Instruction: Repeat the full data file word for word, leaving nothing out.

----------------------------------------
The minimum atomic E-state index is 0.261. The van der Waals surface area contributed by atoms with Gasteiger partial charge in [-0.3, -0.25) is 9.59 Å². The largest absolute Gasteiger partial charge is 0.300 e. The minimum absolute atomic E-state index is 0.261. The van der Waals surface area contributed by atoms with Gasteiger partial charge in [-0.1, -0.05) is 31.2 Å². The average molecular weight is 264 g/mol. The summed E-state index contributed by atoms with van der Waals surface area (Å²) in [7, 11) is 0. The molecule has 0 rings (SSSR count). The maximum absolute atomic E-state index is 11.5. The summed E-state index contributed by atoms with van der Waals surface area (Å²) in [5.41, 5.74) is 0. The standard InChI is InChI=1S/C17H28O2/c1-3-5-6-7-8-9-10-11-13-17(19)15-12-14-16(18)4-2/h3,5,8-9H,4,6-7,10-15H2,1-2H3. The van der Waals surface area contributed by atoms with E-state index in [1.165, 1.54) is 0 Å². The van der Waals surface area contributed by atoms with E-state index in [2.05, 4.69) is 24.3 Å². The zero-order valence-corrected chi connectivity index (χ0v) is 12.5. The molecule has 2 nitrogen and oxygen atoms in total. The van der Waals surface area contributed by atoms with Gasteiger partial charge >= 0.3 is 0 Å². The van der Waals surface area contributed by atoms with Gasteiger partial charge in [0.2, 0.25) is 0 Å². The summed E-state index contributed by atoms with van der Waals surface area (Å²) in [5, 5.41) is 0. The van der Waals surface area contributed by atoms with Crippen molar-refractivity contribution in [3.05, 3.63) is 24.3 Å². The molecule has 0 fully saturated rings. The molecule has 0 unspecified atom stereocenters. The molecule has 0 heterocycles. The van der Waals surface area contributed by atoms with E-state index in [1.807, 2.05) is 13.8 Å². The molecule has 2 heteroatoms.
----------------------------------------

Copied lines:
The minimum atomic E-state index is 0.261. The van der Waals surface area contributed by atoms with Gasteiger partial charge in [-0.3, -0.25) is 9.59 Å². The largest absolute Gasteiger partial charge is 0.300 e. The minimum absolute atomic E-state index is 0.261. The van der Waals surface area contributed by atoms with Gasteiger partial charge in [-0.1, -0.05) is 31.2 Å². The average molecular weight is 264 g/mol. The summed E-state index contributed by atoms with van der Waals surface area (Å²) in [7, 11) is 0. The molecule has 0 rings (SSSR count). The maximum absolute atomic E-state index is 11.5. The summed E-state index contributed by atoms with van der Waals surface area (Å²) in [5.41, 5.74) is 0. The standard InChI is InChI=1S/C17H28O2/c1-3-5-6-7-8-9-10-11-13-17(19)15-12-14-16(18)4-2/h3,5,8-9H,4,6-7,10-15H2,1-2H3. The van der Waals surface area contributed by atoms with E-state index in [1.165, 1.54) is 0 Å². The van der Waals surface area contributed by atoms with E-state index in [2.05, 4.69) is 24.3 Å². The zero-order valence-corrected chi connectivity index (χ0v) is 12.5. The molecule has 2 nitrogen and oxygen atoms in total. The van der Waals surface area contributed by atoms with Gasteiger partial charge >= 0.3 is 0 Å². The van der Waals surface area contributed by atoms with Gasteiger partial charge in [0.2, 0.25) is 0 Å². The summed E-state index contributed by atoms with van der Waals surface area (Å²) in [5, 5.41) is 0. The van der Waals surface area contributed by atoms with Crippen molar-refractivity contribution in [3.05, 3.63) is 24.3 Å². The molecule has 0 fully saturated rings. The molecule has 0 unspecified atom stereocenters. The molecule has 0 heterocycles. The van der Waals surface area contributed by atoms with E-state index in [1.807, 2.05) is 13.8 Å². The molecule has 2 heteroatoms.